In automotive circles, the Cherokee name has a lot of history and brand equity.
For almost 20 years, Cherokee carried a certain rugged, functional swagger for Jeep, featuring a simple squarish design that grew old but never seemed dated.
When it was time for a new model in 2002, Jeep put the Cherokee name in storage, choosing to call its new Toledo-built vehicle the Liberty. Now as Jeep launches its next-generation SUV, the company is dusting off — and redefining — the Cherokee for North America.
The new Cherokee is more streamlined, more car-like, and much more focused on creature comforts and fuel economy. While it’s certainly not the Cherokee of old, Chrysler Group LLC executives have offered assurances the vehicle they’ll officially unveil Wednesday at the New York Auto Show is still very much a Jeep, and one worthy of the Cherokee name.
David Placek, the president of Lexicon Branding in Sausalito, Calif., said building that bridge is dependent on the story that Jeep tells.
“You have to ask yourself, what’s our message going forward here?” he said. “How do we link the future with the past of Cherokee and the image of what it stands for. That is the ultimate frame of reference they have to think about. If it’s just putting an old name on a new car, all they’re doing is driving into the future looking through the rear view mirror.”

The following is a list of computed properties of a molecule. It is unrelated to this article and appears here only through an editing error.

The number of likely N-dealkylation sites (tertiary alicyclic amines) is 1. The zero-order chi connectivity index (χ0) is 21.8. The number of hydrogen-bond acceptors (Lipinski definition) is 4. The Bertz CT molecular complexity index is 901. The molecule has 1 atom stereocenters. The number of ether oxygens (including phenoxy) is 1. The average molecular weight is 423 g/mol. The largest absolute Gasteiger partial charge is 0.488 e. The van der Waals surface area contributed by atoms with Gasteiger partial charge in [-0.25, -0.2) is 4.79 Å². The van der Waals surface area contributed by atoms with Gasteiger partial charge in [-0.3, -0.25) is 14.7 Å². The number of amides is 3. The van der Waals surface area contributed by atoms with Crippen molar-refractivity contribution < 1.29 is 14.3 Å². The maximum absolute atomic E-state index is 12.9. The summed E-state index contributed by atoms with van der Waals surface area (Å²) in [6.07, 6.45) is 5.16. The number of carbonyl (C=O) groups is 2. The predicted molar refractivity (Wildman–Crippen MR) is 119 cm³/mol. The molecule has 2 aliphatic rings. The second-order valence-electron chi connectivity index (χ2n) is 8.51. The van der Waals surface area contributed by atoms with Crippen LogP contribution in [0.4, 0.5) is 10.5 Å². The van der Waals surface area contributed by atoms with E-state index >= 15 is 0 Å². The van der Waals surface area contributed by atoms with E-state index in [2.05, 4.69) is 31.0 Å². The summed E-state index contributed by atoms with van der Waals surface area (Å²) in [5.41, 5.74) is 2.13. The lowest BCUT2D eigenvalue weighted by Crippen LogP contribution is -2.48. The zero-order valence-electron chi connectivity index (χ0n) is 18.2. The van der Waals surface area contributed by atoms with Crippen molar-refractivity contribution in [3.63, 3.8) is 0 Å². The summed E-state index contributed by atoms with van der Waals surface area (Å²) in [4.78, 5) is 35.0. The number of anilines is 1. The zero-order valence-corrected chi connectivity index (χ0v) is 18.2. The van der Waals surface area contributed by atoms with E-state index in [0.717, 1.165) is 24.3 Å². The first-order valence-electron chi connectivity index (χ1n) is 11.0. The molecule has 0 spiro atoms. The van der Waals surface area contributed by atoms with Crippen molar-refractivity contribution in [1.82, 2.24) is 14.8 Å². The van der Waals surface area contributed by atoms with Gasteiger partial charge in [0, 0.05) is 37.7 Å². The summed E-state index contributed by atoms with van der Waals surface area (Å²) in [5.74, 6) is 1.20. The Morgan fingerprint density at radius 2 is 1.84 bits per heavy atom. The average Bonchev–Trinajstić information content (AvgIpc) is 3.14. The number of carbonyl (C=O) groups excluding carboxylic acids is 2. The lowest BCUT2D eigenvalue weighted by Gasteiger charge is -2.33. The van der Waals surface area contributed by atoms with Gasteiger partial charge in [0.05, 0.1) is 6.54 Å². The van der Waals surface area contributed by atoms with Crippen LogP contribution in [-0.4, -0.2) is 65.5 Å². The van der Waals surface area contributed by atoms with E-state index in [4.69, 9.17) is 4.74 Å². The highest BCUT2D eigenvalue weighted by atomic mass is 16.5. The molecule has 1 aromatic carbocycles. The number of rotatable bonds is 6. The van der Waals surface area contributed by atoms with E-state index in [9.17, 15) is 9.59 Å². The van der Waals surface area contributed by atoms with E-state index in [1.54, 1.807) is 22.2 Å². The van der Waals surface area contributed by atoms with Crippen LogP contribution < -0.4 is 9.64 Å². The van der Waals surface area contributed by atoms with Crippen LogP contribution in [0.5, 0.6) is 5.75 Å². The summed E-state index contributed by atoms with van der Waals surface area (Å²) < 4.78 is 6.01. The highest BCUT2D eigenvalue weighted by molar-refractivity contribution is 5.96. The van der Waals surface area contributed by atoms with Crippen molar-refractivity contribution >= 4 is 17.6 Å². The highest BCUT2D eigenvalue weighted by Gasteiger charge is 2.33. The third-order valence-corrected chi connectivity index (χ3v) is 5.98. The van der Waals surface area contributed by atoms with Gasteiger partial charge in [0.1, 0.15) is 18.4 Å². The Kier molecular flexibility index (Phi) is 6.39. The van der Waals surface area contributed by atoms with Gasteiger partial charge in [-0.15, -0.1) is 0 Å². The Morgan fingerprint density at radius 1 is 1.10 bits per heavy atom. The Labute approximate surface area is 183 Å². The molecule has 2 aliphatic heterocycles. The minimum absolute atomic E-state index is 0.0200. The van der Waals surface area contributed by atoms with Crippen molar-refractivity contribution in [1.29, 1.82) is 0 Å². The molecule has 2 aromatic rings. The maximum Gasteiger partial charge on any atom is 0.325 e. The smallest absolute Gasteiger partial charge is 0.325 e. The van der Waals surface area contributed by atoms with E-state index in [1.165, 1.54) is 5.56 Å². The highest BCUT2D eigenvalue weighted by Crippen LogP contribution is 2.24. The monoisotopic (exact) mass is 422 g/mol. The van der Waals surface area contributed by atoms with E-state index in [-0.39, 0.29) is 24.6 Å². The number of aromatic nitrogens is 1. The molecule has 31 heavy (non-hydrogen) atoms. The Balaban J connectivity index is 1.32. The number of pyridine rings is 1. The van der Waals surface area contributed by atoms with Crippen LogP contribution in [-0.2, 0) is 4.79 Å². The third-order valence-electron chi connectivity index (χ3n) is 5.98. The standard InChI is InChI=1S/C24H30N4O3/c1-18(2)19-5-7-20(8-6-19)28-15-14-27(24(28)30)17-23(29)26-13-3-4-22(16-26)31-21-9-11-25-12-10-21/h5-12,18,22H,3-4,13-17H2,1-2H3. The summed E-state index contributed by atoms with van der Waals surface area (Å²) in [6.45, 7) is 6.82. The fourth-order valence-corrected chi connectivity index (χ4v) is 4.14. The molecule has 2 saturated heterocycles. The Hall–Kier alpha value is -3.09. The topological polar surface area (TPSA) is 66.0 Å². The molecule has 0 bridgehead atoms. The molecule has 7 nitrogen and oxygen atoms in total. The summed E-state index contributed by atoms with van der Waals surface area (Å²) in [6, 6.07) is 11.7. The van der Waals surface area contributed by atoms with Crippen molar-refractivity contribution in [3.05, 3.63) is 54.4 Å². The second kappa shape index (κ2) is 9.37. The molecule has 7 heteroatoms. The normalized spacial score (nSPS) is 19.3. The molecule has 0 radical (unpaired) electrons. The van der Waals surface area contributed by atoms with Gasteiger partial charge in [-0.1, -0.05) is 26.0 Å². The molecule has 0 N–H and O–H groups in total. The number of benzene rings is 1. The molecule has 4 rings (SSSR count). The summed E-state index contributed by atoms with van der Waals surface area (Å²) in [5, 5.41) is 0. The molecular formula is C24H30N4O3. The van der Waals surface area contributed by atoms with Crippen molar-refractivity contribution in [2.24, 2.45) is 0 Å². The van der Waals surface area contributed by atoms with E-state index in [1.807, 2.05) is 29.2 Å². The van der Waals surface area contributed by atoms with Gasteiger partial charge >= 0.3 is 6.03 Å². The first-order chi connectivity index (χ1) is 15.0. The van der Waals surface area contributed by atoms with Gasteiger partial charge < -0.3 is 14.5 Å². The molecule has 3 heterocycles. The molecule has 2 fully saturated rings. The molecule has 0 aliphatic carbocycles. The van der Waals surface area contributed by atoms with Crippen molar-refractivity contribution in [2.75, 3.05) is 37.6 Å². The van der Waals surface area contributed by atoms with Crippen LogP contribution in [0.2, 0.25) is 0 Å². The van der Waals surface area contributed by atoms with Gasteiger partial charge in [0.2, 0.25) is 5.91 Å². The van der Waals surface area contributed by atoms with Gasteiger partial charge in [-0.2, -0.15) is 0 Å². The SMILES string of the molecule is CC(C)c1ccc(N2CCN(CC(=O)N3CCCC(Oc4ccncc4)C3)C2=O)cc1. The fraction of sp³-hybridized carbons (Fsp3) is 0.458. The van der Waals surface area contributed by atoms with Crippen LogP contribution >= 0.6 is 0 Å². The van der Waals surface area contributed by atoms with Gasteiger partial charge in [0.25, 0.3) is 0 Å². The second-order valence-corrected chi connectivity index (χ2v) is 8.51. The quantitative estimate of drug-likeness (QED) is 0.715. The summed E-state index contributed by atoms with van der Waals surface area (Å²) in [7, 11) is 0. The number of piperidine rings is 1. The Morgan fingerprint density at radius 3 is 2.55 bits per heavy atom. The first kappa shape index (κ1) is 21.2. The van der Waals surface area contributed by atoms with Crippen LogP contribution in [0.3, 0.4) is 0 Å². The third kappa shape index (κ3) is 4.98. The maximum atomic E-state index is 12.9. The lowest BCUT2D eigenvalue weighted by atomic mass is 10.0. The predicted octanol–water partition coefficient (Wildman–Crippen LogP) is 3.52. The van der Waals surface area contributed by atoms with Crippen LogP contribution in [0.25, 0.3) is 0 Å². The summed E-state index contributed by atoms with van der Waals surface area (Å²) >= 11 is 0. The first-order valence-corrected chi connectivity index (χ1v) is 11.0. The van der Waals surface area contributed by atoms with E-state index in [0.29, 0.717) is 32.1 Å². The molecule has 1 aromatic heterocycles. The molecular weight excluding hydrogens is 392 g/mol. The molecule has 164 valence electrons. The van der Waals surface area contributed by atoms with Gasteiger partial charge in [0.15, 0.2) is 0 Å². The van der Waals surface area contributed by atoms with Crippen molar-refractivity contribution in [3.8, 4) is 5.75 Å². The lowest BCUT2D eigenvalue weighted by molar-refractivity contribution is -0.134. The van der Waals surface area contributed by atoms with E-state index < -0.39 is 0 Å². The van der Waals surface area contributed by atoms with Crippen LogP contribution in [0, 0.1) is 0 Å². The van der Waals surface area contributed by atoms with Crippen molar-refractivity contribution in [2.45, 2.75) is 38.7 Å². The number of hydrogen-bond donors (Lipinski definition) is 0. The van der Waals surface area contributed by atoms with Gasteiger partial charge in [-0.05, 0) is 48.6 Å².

In that regard, Mr. Placek said the look and design of the vehicle matter less than the values for which the vehicle stood.
“If they can take those and say we’re pulling those values forward, yes it’s a different look, it’s different performance, it’s different materials, but those underlying values, that heritage is still there,” he said.
Mr. Placek, whose firm helped name the Subaru Outback and Forester and created the Scion brand for Toyota, isn’t particularly fond of reviving old names for new cars, but said Cherokee has potential to work. Chrysler has reused other names from its past in recently years; its Dodge brand has brought back the Challenger, Charger, and Dart.